Friends' Central School (FCS) is a Religious Society of Friends (Quaker) school located in Wynnewood, Pennsylvania, a section of Lower Merion Township, Pennsylvania. With more than 1000 students ranging from pre-kindergarten to grade 12, Friends' Central School is one of the largest Friends schools in the Delaware Valley. "Friends' Central," as the school is casually referred to, was founded in 1845 in Philadelphia, near the current location of the United States Mint. The school contains three divisions: a lower school for grades pre-K through 4th, a middle school for grades 5th through 8th and an upper school for grades 9th through 12th. While the middle and upper school share the same campus, the lower school is on a separate site in Wynnewood. Friends' Central is well known for the quality of its education and its highly liberal and active community.


Friends' Central was founded in 1845 as an upper school for the Quaker primary schools in Philadelphia, serving only grades 7 through 12 it was located at 4th and Cherry Streets. In 1857, the school moved to 15th and Race Streets. It remained at the Race Street campus (modern day site of Friends' Center) until 1925, when it moved to its campus on City Avenue, formerly the Wister-Morris Estate. The main administrative building of the school is still the main house of the estate. In 1988, due to continuing growth in the size of the school community, Friends' Central purchased the Montgomery School's property and relocated the lower school to that campus, where it still is today. Friends' Central continues to expand by renovating its buildings and building new, more modern buildings (i.e., Fannie Cox Center and Shimada Athletic Center) while still keeping some of the older ones such as the Wood Building, constructed as a house in 1862.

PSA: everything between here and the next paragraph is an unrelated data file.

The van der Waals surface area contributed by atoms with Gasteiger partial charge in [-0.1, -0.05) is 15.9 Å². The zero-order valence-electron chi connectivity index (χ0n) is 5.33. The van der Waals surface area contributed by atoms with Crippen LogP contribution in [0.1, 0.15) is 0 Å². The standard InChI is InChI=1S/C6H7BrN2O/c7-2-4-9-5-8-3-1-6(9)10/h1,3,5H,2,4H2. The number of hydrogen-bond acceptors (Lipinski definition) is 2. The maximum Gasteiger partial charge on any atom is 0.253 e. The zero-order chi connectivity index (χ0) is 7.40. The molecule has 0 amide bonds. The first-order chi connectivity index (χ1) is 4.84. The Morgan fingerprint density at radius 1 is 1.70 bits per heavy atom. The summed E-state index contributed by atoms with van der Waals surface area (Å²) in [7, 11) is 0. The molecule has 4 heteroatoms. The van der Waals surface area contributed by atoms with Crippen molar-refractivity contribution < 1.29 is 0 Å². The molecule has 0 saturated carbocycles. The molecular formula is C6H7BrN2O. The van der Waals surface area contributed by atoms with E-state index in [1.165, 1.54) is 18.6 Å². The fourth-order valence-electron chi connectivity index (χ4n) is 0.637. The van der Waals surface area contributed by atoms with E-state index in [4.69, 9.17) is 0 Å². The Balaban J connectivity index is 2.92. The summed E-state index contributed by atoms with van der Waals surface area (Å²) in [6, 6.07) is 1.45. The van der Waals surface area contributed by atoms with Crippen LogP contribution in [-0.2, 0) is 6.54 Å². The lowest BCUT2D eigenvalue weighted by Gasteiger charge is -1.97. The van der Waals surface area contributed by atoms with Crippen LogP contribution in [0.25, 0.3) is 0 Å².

All students are required to attend weekly Meeting for Worship on Wednesdays for 40 minutes, regardless of personal religion. The community convenes in one central room in silence and individuals stand when "moved to speak" to express a thought to the community, though only once per meeting. This creates an atmosphere of tolerance and equality, where students must listen to the voices of others. Students are also required to perform service outside of the school, for a set of mandatory hours. In the middle and upper school, students are required to take two religious courses: in the middle school it is taught in the 5th and 7th grade and covers on the history and faith of Quakerism, and the one taught in the upper school is one based on Quakerism, while the other one based on the Bible. However, both are taught from a non-religious perspective. In these classes students are taught the history of the Society of Friends, and the central philosophies of Quakerism. These philosophies are still the foundation of the school's close-knit small community and liberal and open-minded education.

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